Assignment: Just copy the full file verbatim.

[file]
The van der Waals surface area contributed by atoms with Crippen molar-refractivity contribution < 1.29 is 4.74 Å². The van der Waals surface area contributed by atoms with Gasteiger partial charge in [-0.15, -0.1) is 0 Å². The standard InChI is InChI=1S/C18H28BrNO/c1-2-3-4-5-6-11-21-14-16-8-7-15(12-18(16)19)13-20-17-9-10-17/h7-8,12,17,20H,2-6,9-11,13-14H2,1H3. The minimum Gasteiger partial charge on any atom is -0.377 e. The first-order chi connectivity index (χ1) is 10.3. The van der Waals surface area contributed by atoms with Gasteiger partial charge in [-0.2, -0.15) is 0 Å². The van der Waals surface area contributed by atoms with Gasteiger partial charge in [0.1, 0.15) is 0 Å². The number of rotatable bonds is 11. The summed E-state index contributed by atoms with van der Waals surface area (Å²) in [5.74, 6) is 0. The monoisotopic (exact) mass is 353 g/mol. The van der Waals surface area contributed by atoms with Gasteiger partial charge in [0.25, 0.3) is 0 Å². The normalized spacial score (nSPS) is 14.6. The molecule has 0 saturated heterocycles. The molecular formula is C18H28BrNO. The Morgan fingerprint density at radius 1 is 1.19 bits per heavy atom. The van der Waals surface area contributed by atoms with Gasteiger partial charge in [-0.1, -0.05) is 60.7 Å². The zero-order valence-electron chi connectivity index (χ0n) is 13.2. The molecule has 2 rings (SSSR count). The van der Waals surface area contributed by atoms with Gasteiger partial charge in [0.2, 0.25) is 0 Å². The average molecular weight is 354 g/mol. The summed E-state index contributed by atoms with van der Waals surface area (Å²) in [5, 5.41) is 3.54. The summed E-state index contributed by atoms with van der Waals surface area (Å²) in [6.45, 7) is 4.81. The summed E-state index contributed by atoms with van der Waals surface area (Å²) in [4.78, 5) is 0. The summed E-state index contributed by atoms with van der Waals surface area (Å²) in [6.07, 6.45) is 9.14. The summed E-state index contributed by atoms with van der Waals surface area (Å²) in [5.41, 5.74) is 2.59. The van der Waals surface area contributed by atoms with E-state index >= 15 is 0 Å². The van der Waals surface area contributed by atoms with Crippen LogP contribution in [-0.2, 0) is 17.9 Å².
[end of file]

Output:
The van der Waals surface area contributed by atoms with Crippen molar-refractivity contribution < 1.29 is 4.74 Å². The van der Waals surface area contributed by atoms with Gasteiger partial charge in [-0.15, -0.1) is 0 Å². The standard InChI is InChI=1S/C18H28BrNO/c1-2-3-4-5-6-11-21-14-16-8-7-15(12-18(16)19)13-20-17-9-10-17/h7-8,12,17,20H,2-6,9-11,13-14H2,1H3. The minimum Gasteiger partial charge on any atom is -0.377 e. The first-order chi connectivity index (χ1) is 10.3. The van der Waals surface area contributed by atoms with Gasteiger partial charge in [-0.2, -0.15) is 0 Å². The van der Waals surface area contributed by atoms with Gasteiger partial charge in [0.1, 0.15) is 0 Å². The number of rotatable bonds is 11. The summed E-state index contributed by atoms with van der Waals surface area (Å²) in [5.74, 6) is 0. The monoisotopic (exact) mass is 353 g/mol. The van der Waals surface area contributed by atoms with Gasteiger partial charge in [0.25, 0.3) is 0 Å². The normalized spacial score (nSPS) is 14.6. The molecule has 0 saturated heterocycles. The molecular formula is C18H28BrNO. The Morgan fingerprint density at radius 1 is 1.19 bits per heavy atom. The van der Waals surface area contributed by atoms with Gasteiger partial charge in [-0.1, -0.05) is 60.7 Å². The zero-order valence-electron chi connectivity index (χ0n) is 13.2. The molecule has 2 rings (SSSR count). The van der Waals surface area contributed by atoms with Gasteiger partial charge in [0.2, 0.25) is 0 Å². The average molecular weight is 354 g/mol. The summed E-state index contributed by atoms with van der Waals surface area (Å²) in [5, 5.41) is 3.54. The summed E-state index contributed by atoms with van der Waals surface area (Å²) in [6.45, 7) is 4.81. The summed E-state index contributed by atoms with van der Waals surface area (Å²) in [4.78, 5) is 0. The summed E-state index contributed by atoms with van der Waals surface area (Å²) in [6.07, 6.45) is 9.14. The summed E-state index contributed by atoms with van der Waals surface area (Å²) in [5.41, 5.74) is 2.59. The van der Waals surface area contributed by atoms with E-state index >= 15 is 0 Å². The van der Waals surface area contributed by atoms with Crippen LogP contribution in [-0.2, 0) is 17.9 Å².